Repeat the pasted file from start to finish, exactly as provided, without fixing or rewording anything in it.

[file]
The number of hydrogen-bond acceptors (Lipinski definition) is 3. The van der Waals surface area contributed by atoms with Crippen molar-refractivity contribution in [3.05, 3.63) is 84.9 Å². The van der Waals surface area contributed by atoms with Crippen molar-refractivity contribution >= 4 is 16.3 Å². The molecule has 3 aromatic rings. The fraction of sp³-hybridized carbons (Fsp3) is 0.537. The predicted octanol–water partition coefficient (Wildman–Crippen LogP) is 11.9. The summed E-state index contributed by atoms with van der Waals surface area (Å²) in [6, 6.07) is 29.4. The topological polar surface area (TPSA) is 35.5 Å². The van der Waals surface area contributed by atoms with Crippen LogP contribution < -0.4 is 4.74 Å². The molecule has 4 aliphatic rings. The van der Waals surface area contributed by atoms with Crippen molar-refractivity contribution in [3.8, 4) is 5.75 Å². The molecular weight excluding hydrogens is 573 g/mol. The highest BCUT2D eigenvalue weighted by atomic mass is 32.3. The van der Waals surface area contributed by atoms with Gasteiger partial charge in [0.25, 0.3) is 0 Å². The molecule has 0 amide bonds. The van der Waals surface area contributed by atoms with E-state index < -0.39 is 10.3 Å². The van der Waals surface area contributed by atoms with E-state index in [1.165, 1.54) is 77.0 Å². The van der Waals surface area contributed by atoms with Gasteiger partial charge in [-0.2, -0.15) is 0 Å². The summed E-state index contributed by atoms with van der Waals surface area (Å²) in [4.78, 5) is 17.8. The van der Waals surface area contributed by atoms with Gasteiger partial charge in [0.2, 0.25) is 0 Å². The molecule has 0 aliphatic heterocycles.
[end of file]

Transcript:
The number of hydrogen-bond acceptors (Lipinski definition) is 3. The van der Waals surface area contributed by atoms with Crippen molar-refractivity contribution in [3.05, 3.63) is 84.9 Å². The van der Waals surface area contributed by atoms with Crippen molar-refractivity contribution >= 4 is 16.3 Å². The molecule has 3 aromatic rings. The fraction of sp³-hybridized carbons (Fsp3) is 0.537. The predicted octanol–water partition coefficient (Wildman–Crippen LogP) is 11.9. The summed E-state index contributed by atoms with van der Waals surface area (Å²) in [6, 6.07) is 29.4. The topological polar surface area (TPSA) is 35.5 Å². The van der Waals surface area contributed by atoms with Crippen LogP contribution < -0.4 is 4.74 Å². The molecule has 4 aliphatic rings. The van der Waals surface area contributed by atoms with Crippen molar-refractivity contribution in [3.8, 4) is 5.75 Å². The molecular weight excluding hydrogens is 573 g/mol. The highest BCUT2D eigenvalue weighted by atomic mass is 32.3. The van der Waals surface area contributed by atoms with Gasteiger partial charge in [0.25, 0.3) is 0 Å². The molecule has 0 amide bonds. The van der Waals surface area contributed by atoms with E-state index < -0.39 is 10.3 Å². The van der Waals surface area contributed by atoms with E-state index in [1.165, 1.54) is 77.0 Å². The van der Waals surface area contributed by atoms with Gasteiger partial charge in [-0.2, -0.15) is 0 Å². The summed E-state index contributed by atoms with van der Waals surface area (Å²) in [4.78, 5) is 17.8. The van der Waals surface area contributed by atoms with Gasteiger partial charge in [0.2, 0.25) is 0 Å². The molecule has 0 aliphatic heterocycles.